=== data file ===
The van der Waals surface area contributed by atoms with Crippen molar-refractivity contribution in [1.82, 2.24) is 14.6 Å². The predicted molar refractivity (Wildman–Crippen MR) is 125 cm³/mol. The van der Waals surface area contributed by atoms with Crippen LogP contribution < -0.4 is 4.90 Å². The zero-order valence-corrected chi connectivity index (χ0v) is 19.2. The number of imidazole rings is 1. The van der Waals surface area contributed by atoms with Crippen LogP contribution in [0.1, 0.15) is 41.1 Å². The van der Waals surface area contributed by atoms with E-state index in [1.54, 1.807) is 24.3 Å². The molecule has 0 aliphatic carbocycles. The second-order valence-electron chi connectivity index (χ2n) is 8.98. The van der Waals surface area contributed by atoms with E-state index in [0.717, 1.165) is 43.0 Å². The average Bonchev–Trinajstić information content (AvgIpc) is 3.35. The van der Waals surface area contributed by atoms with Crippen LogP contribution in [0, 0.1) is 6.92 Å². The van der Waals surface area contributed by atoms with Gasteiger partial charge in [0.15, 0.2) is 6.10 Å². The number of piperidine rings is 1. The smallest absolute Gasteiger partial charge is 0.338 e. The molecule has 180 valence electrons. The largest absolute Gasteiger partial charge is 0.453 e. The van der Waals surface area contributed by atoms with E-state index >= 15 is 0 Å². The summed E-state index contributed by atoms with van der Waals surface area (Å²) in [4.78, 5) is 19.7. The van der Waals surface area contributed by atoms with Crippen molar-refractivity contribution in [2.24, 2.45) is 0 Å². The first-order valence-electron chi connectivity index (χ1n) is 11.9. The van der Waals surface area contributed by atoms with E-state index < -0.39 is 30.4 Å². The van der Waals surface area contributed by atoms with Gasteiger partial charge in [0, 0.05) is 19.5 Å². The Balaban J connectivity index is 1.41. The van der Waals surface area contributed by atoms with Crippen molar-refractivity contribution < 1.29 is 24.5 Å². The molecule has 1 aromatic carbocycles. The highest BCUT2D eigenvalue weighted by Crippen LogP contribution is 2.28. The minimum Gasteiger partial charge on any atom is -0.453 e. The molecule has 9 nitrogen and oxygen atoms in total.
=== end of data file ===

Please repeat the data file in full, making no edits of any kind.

The van der Waals surface area contributed by atoms with Crippen molar-refractivity contribution in [1.82, 2.24) is 14.6 Å². The predicted molar refractivity (Wildman–Crippen MR) is 125 cm³/mol. The van der Waals surface area contributed by atoms with Crippen LogP contribution < -0.4 is 4.90 Å². The zero-order valence-corrected chi connectivity index (χ0v) is 19.2. The number of imidazole rings is 1. The van der Waals surface area contributed by atoms with Crippen LogP contribution in [0.1, 0.15) is 41.1 Å². The van der Waals surface area contributed by atoms with E-state index in [1.54, 1.807) is 24.3 Å². The molecule has 0 aliphatic carbocycles. The second-order valence-electron chi connectivity index (χ2n) is 8.98. The van der Waals surface area contributed by atoms with E-state index in [0.717, 1.165) is 43.0 Å². The average Bonchev–Trinajstić information content (AvgIpc) is 3.35. The van der Waals surface area contributed by atoms with Crippen LogP contribution in [0, 0.1) is 6.92 Å². The van der Waals surface area contributed by atoms with Gasteiger partial charge in [0.15, 0.2) is 6.10 Å². The number of piperidine rings is 1. The smallest absolute Gasteiger partial charge is 0.338 e. The molecule has 180 valence electrons. The largest absolute Gasteiger partial charge is 0.453 e. The van der Waals surface area contributed by atoms with E-state index >= 15 is 0 Å². The summed E-state index contributed by atoms with van der Waals surface area (Å²) in [4.78, 5) is 19.7. The van der Waals surface area contributed by atoms with Crippen molar-refractivity contribution in [2.24, 2.45) is 0 Å². The first-order valence-electron chi connectivity index (χ1n) is 11.9. The van der Waals surface area contributed by atoms with E-state index < -0.39 is 30.4 Å². The van der Waals surface area contributed by atoms with Gasteiger partial charge in [0, 0.05) is 19.5 Å². The Balaban J connectivity index is 1.41. The van der Waals surface area contributed by atoms with Crippen molar-refractivity contribution < 1.29 is 24.5 Å². The molecule has 1 aromatic carbocycles. The highest BCUT2D eigenvalue weighted by Crippen LogP contribution is 2.28. The minimum Gasteiger partial charge on any atom is -0.453 e. The molecule has 9 nitrogen and oxygen atoms in total.